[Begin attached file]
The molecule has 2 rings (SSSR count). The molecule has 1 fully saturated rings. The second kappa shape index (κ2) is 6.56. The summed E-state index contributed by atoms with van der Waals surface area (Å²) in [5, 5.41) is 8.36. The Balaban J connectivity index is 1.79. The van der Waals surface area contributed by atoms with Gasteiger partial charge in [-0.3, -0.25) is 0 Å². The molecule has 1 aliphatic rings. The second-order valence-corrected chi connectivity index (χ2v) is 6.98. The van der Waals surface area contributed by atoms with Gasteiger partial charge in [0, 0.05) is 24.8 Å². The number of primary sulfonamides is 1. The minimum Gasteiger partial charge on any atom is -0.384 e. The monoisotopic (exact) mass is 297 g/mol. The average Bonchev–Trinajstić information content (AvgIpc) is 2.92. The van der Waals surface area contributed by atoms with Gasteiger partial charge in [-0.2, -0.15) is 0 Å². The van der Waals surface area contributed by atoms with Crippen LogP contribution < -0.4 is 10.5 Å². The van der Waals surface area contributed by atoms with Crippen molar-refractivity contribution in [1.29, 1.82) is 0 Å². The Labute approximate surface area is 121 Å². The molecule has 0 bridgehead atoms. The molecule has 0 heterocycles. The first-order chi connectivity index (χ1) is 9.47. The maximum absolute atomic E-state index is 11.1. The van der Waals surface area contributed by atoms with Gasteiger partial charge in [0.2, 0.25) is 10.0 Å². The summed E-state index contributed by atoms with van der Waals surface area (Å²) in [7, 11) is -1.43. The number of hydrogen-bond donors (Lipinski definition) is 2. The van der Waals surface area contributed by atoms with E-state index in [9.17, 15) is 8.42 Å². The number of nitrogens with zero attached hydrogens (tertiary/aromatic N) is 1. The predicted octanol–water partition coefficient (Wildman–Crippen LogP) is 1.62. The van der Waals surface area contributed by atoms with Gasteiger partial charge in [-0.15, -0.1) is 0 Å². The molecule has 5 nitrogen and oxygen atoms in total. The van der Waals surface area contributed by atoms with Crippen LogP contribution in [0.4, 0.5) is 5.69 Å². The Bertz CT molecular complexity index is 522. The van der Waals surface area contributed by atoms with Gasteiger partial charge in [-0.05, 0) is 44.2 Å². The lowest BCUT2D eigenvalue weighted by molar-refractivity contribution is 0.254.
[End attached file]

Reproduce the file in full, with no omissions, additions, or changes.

The molecule has 2 rings (SSSR count). The molecule has 1 fully saturated rings. The second kappa shape index (κ2) is 6.56. The summed E-state index contributed by atoms with van der Waals surface area (Å²) in [5, 5.41) is 8.36. The Balaban J connectivity index is 1.79. The van der Waals surface area contributed by atoms with Gasteiger partial charge in [-0.3, -0.25) is 0 Å². The molecule has 1 aliphatic rings. The second-order valence-corrected chi connectivity index (χ2v) is 6.98. The van der Waals surface area contributed by atoms with Gasteiger partial charge in [0, 0.05) is 24.8 Å². The number of primary sulfonamides is 1. The minimum Gasteiger partial charge on any atom is -0.384 e. The monoisotopic (exact) mass is 297 g/mol. The average Bonchev–Trinajstić information content (AvgIpc) is 2.92. The van der Waals surface area contributed by atoms with Gasteiger partial charge in [-0.2, -0.15) is 0 Å². The van der Waals surface area contributed by atoms with Crippen LogP contribution < -0.4 is 10.5 Å². The van der Waals surface area contributed by atoms with Crippen molar-refractivity contribution in [1.29, 1.82) is 0 Å². The Labute approximate surface area is 121 Å². The molecule has 0 bridgehead atoms. The molecule has 0 heterocycles. The first-order chi connectivity index (χ1) is 9.47. The maximum absolute atomic E-state index is 11.1. The van der Waals surface area contributed by atoms with Gasteiger partial charge in [0.2, 0.25) is 10.0 Å². The summed E-state index contributed by atoms with van der Waals surface area (Å²) in [7, 11) is -1.43. The number of hydrogen-bond donors (Lipinski definition) is 2. The van der Waals surface area contributed by atoms with E-state index in [9.17, 15) is 8.42 Å². The number of nitrogens with zero attached hydrogens (tertiary/aromatic N) is 1. The predicted octanol–water partition coefficient (Wildman–Crippen LogP) is 1.62. The van der Waals surface area contributed by atoms with Gasteiger partial charge in [-0.15, -0.1) is 0 Å². The molecule has 5 nitrogen and oxygen atoms in total. The van der Waals surface area contributed by atoms with Crippen LogP contribution in [0.4, 0.5) is 5.69 Å². The Bertz CT molecular complexity index is 522. The van der Waals surface area contributed by atoms with Gasteiger partial charge in [-0.05, 0) is 44.2 Å². The lowest BCUT2D eigenvalue weighted by molar-refractivity contribution is 0.254.